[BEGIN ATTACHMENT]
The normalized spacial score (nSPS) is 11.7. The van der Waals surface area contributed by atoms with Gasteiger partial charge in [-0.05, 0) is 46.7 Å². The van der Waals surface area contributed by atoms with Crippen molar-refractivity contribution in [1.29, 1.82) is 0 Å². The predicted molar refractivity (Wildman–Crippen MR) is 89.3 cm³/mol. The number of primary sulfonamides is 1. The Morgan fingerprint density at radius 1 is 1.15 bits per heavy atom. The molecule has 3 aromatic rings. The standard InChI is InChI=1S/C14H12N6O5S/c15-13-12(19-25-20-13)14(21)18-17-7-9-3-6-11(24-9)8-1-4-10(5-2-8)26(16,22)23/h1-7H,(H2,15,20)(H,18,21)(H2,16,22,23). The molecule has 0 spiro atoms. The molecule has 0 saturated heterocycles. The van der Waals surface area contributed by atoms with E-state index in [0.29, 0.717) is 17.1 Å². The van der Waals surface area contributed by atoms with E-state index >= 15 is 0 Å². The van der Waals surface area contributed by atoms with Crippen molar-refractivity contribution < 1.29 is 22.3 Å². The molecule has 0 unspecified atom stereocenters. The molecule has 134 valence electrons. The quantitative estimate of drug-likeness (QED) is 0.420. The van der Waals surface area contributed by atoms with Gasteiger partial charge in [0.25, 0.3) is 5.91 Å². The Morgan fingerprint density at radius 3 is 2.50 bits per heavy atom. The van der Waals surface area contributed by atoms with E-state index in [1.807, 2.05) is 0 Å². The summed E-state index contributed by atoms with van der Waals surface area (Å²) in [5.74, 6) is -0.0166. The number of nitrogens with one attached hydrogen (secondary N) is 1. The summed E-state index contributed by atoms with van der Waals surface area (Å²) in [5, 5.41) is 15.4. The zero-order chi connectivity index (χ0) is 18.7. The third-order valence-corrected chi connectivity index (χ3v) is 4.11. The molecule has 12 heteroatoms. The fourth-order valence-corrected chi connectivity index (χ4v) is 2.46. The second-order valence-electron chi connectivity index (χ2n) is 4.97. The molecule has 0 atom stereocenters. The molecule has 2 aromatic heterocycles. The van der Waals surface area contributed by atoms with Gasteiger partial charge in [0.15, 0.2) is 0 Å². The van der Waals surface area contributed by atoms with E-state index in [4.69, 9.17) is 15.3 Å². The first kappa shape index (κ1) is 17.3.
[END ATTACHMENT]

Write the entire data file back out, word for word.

The normalized spacial score (nSPS) is 11.7. The van der Waals surface area contributed by atoms with Gasteiger partial charge in [-0.05, 0) is 46.7 Å². The van der Waals surface area contributed by atoms with Crippen molar-refractivity contribution in [1.29, 1.82) is 0 Å². The predicted molar refractivity (Wildman–Crippen MR) is 89.3 cm³/mol. The number of primary sulfonamides is 1. The Morgan fingerprint density at radius 1 is 1.15 bits per heavy atom. The molecule has 3 aromatic rings. The standard InChI is InChI=1S/C14H12N6O5S/c15-13-12(19-25-20-13)14(21)18-17-7-9-3-6-11(24-9)8-1-4-10(5-2-8)26(16,22)23/h1-7H,(H2,15,20)(H,18,21)(H2,16,22,23). The molecule has 0 spiro atoms. The molecule has 0 saturated heterocycles. The van der Waals surface area contributed by atoms with E-state index in [0.29, 0.717) is 17.1 Å². The van der Waals surface area contributed by atoms with E-state index >= 15 is 0 Å². The van der Waals surface area contributed by atoms with Crippen molar-refractivity contribution < 1.29 is 22.3 Å². The molecule has 0 unspecified atom stereocenters. The molecule has 134 valence electrons. The quantitative estimate of drug-likeness (QED) is 0.420. The van der Waals surface area contributed by atoms with Gasteiger partial charge in [0.25, 0.3) is 5.91 Å². The Morgan fingerprint density at radius 3 is 2.50 bits per heavy atom. The van der Waals surface area contributed by atoms with E-state index in [1.807, 2.05) is 0 Å². The summed E-state index contributed by atoms with van der Waals surface area (Å²) in [5.74, 6) is -0.0166. The number of nitrogens with one attached hydrogen (secondary N) is 1. The summed E-state index contributed by atoms with van der Waals surface area (Å²) in [5, 5.41) is 15.4. The zero-order chi connectivity index (χ0) is 18.7. The third-order valence-corrected chi connectivity index (χ3v) is 4.11. The molecule has 12 heteroatoms. The fourth-order valence-corrected chi connectivity index (χ4v) is 2.46. The second-order valence-electron chi connectivity index (χ2n) is 4.97. The molecule has 0 atom stereocenters. The molecule has 2 aromatic heterocycles. The van der Waals surface area contributed by atoms with Gasteiger partial charge in [0.15, 0.2) is 0 Å². The van der Waals surface area contributed by atoms with E-state index in [4.69, 9.17) is 15.3 Å². The first kappa shape index (κ1) is 17.3.